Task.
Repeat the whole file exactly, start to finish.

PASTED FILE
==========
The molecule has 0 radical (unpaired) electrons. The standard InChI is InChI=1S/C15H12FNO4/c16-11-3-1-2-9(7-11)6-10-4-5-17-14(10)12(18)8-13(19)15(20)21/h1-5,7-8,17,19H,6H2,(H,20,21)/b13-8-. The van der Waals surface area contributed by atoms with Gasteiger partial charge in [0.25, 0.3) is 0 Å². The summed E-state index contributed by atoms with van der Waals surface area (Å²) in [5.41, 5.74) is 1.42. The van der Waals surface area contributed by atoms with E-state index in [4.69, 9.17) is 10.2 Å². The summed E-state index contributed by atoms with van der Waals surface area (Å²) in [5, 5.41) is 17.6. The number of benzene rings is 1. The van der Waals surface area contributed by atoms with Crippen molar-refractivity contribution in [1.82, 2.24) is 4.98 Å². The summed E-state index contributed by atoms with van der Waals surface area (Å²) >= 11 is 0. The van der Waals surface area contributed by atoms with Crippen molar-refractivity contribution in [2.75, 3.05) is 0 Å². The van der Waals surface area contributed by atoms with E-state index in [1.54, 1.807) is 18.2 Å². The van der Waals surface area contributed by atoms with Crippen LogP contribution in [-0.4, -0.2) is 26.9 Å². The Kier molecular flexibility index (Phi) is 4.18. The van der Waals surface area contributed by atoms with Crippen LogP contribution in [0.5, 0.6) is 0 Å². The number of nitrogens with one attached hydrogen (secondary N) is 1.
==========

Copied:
The molecule has 0 radical (unpaired) electrons. The standard InChI is InChI=1S/C15H12FNO4/c16-11-3-1-2-9(7-11)6-10-4-5-17-14(10)12(18)8-13(19)15(20)21/h1-5,7-8,17,19H,6H2,(H,20,21)/b13-8-. The van der Waals surface area contributed by atoms with Gasteiger partial charge in [0.25, 0.3) is 0 Å². The summed E-state index contributed by atoms with van der Waals surface area (Å²) in [5.41, 5.74) is 1.42. The van der Waals surface area contributed by atoms with E-state index in [4.69, 9.17) is 10.2 Å². The summed E-state index contributed by atoms with van der Waals surface area (Å²) in [5, 5.41) is 17.6. The number of benzene rings is 1. The van der Waals surface area contributed by atoms with Crippen molar-refractivity contribution in [1.82, 2.24) is 4.98 Å². The summed E-state index contributed by atoms with van der Waals surface area (Å²) >= 11 is 0. The van der Waals surface area contributed by atoms with Crippen molar-refractivity contribution in [2.75, 3.05) is 0 Å². The van der Waals surface area contributed by atoms with E-state index in [1.54, 1.807) is 18.2 Å². The van der Waals surface area contributed by atoms with Crippen LogP contribution in [-0.4, -0.2) is 26.9 Å². The Kier molecular flexibility index (Phi) is 4.18. The van der Waals surface area contributed by atoms with Crippen LogP contribution in [0.5, 0.6) is 0 Å². The number of nitrogens with one attached hydrogen (secondary N) is 1.